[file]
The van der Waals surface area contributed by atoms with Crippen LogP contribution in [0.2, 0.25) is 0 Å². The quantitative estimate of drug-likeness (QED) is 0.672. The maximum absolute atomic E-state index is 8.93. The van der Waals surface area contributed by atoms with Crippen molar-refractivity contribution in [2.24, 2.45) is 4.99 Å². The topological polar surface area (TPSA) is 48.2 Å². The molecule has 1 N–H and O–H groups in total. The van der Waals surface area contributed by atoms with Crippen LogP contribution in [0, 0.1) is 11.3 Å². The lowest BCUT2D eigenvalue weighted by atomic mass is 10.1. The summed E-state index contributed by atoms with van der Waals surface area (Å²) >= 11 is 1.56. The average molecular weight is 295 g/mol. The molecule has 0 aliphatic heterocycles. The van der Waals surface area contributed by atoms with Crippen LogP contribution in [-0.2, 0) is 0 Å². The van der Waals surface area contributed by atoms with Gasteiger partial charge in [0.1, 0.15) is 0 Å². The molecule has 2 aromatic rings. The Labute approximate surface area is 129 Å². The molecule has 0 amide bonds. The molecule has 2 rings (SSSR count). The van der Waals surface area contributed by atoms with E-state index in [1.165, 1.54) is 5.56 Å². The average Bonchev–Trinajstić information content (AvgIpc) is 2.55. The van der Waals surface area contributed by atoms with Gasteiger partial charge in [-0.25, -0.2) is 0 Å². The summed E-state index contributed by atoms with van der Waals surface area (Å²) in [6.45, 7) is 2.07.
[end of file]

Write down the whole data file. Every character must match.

The van der Waals surface area contributed by atoms with Crippen LogP contribution in [0.2, 0.25) is 0 Å². The quantitative estimate of drug-likeness (QED) is 0.672. The maximum absolute atomic E-state index is 8.93. The van der Waals surface area contributed by atoms with Crippen molar-refractivity contribution in [2.24, 2.45) is 4.99 Å². The topological polar surface area (TPSA) is 48.2 Å². The molecule has 1 N–H and O–H groups in total. The van der Waals surface area contributed by atoms with Crippen LogP contribution in [0, 0.1) is 11.3 Å². The lowest BCUT2D eigenvalue weighted by atomic mass is 10.1. The summed E-state index contributed by atoms with van der Waals surface area (Å²) >= 11 is 1.56. The average molecular weight is 295 g/mol. The molecule has 0 aliphatic heterocycles. The van der Waals surface area contributed by atoms with Crippen LogP contribution in [-0.2, 0) is 0 Å². The van der Waals surface area contributed by atoms with Gasteiger partial charge in [0.1, 0.15) is 0 Å². The molecule has 2 aromatic rings. The Labute approximate surface area is 129 Å². The molecule has 0 amide bonds. The molecule has 2 rings (SSSR count). The van der Waals surface area contributed by atoms with E-state index in [1.165, 1.54) is 5.56 Å². The average Bonchev–Trinajstić information content (AvgIpc) is 2.55. The van der Waals surface area contributed by atoms with Gasteiger partial charge in [-0.25, -0.2) is 0 Å². The summed E-state index contributed by atoms with van der Waals surface area (Å²) in [6.45, 7) is 2.07.